Gardening Basics – Grow a Rainbow

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Fruits and vegetables are an important part of a healthy diet for both kids and adults. While most fruits and veggies are naturally low in calories and fats, they deliver a wide array of vital nutrients, including vitamins A, C, and K, folate, potassium, iron, and dietary fiber, as well important phytonutrients such as lycopene and lutein. Eating a diet that is high in vegetables and fruits of all kinds can help you maintain a healthy weight and blood pressure, and may reduce the risk of developing problems such as heart disease and type-2 diabetes. And perhaps best of all, fruits and vegetables add delicious taste and texture to your plate. Children who are introduced to lots of a different kinds of produce at a young age are likely to make these healthful foods part of their diet into adulthood, reaping lifelong benefits.

All kinds of vegetables and fruits offer nutritional benefits. Dark leafy greens like kale and spinach are rich in vitamins C and K, folate, and fiber. Bright red and orange carrots, peppers, watermelon, and sweet potatoes provide carotenoids and other antioxidants. Broccoli and cabbage contribute sulforaphane that may help ward off disease, along with potassium and vitamins C and K. Less colorful onions may not deliver as big a dose of vitamins, but offer other compounds that may lower the risk of cancer. Strawberries are brimming with vitamin C, and like other berries, are full of healthful antioxidants.

The best advice for good nutrition? Eat a rainbow! Include lots of different kinds of fruits and vegetables in a wide variety of colors in your diet. A diet that includes regular servings of colorful produce delivers lots of the vitamins, minerals, antioxidants, and fiber – along with tasty eating.

But how to convince kids to even take a taste in the first place? Many are not adventurous eaters, especially when it comes to trying an unfamiliar fruit or, especially, veggie. How to get kids to give colorful fruits and vegetables a taste? One thing is for sure. Threats and bribery won’t produce vegetable lovers. Positive methods are much more likely to produce kids who are willing to try – and enjoy – vegetables on their plates. One of the most effect strategies -- let kids grow their own! Nothing is more rewarding than sampling a fruit or veggie they’ve grown and harvested themselves. A home or school garden is a great way to grow veggie lovers.

Growing a Rainbow

Red, orange, yellow, green, blue, indigo, violet. While these are the colors you see in a rainbow arcing across the sky after a rain, when it comes to “growing a rainbow” we’re talking metaphorically. We’ll take a pass on trying to distinguish whether an eggplant is considered indigo or violet! And while the rainbow’s spectrum doesn’t include white, there are a number of nutritious white veggies, like cauliflower. So while your garden “rainbow” may not match the one in the sky, keeping a rainbow in mind as you plant what to plant can help you make sure you’re getting the most nutrition from your gardening efforts and space.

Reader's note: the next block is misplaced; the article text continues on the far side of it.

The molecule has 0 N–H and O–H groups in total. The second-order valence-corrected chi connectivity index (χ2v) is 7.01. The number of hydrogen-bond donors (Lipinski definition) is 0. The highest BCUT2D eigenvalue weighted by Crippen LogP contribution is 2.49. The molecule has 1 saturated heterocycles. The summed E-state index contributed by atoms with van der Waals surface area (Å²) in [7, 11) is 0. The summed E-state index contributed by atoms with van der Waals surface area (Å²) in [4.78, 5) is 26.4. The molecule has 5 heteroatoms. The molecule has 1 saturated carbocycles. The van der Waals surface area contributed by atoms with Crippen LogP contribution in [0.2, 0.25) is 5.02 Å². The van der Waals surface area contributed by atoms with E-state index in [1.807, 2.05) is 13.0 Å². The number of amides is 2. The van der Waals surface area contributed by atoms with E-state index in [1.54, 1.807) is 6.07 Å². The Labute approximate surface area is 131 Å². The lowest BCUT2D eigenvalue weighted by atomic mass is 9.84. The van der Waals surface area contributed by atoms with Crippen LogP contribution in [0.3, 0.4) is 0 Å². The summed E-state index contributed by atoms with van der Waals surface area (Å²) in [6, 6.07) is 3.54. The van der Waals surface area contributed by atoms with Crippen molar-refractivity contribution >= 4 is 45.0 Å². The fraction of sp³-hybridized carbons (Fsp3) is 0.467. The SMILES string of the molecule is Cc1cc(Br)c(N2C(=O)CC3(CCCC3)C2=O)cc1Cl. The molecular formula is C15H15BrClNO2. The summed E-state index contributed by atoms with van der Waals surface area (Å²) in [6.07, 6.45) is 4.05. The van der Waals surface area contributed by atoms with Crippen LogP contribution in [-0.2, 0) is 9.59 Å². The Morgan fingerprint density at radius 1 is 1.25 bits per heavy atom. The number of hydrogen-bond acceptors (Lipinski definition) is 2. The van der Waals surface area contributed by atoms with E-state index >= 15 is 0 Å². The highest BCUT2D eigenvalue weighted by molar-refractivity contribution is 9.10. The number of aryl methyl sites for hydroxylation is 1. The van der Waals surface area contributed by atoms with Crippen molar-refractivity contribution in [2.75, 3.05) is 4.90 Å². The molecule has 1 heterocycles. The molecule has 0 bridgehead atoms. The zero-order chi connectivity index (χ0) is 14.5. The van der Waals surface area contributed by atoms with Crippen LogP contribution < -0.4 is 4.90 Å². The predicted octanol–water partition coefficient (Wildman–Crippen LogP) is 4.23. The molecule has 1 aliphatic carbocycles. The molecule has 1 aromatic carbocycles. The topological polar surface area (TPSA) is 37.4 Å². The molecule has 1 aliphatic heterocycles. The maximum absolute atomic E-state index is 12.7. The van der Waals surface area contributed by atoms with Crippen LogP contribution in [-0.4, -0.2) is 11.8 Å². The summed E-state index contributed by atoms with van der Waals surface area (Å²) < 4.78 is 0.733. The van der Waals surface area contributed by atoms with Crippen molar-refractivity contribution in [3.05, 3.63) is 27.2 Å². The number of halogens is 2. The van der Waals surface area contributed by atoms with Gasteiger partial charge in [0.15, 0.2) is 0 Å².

Rainbow Garden Beds

One way to “grow a rainbow” is to divide your vegetable garden into beds planted by color. Letting kids research different vegetables (or varieties) to find out what color they are and when and how they should be planted can be a great way to introduce the concept of colorful eating and get kids to feel invested in growing and later tasting the harvest.

Have kids make colored plant labels and add appropriately-hued accessories to the beds to help them keep track of the bed’s color theme. It’s always a good idea to mix some flowers in with your vegetables, both for beauty and to attract and nurture pollinators and other beneficial insects, so add some annual flowers, again keeping with the bed’s color theme.

Here are some color categories to help you get started.

Red: red lettuce; beets; red carrots varieties; radishes; tomatoes; red peppers; watermelon

Orange: carrots; orange tomatoes; orange peppers; butternut squash; pumpkins

Yellow: yellow peppers; yellow tomatoes; summer squash; sweet corn; yellow carrots

Green: lettuce; spinach; kale; collards; chard; peas; beans; broccoli; cabbage; Brussels sprouts; Chinese cabbage; bok choy; Asian greens; cucumber: zucchini; parsley; basil, dill, and many other herbs

Blue/Indigo/Violet: eggplant; purple cabbage; purple carrots; purple cauliflower; purple potatoes; radicchio; red onions (purplish despite their name); purple basil; purple peppers

White: cauliflower; onions; scallions; parsnips; Daikon radish; white tomato varieties

Try these additional ideas at home and in the classroom and cafeteria to transform kids into veggie and fruit lovers:

  1. Offer lots of different kinds of fruits and veggies to try, and offer them multiple times. It often takes several rounds of sampling for kids to become accustomed to new tastes, so don’t give up if the first time isn’t a hit.
  2. Make veggies and fruits fun. Serve cut up raw or lightly steamed veggies with a tasty dip. Make fun kebabs with chunks of fruits and veggies on skewers. Keep some washed and cut-up produce in the fridge and let kids serve themselves when they’re hungry for a snack.
  3. Serve veggies at the start of the meal when kids are hungriest. Start the meal with a salad or a cup of veggie-rich soup to get the good stuff in first.
  4. Add veggies and fruits to all kinds of dishes. Whirl greens into smoothies or mix grated carrots into pancake batter; roast chunks of apples along with winter squash; add some chopped broccoli or spinach to mac and cheese; tuck some sliced fresh strawberries into a PB & J sandwich. Be creative!
  5. Model good eating habits. If kids see parents and teachers enjoying vegetables, they’ll be more apt to want to taste them as well. Make lots of veggies and fruits part of your good diet.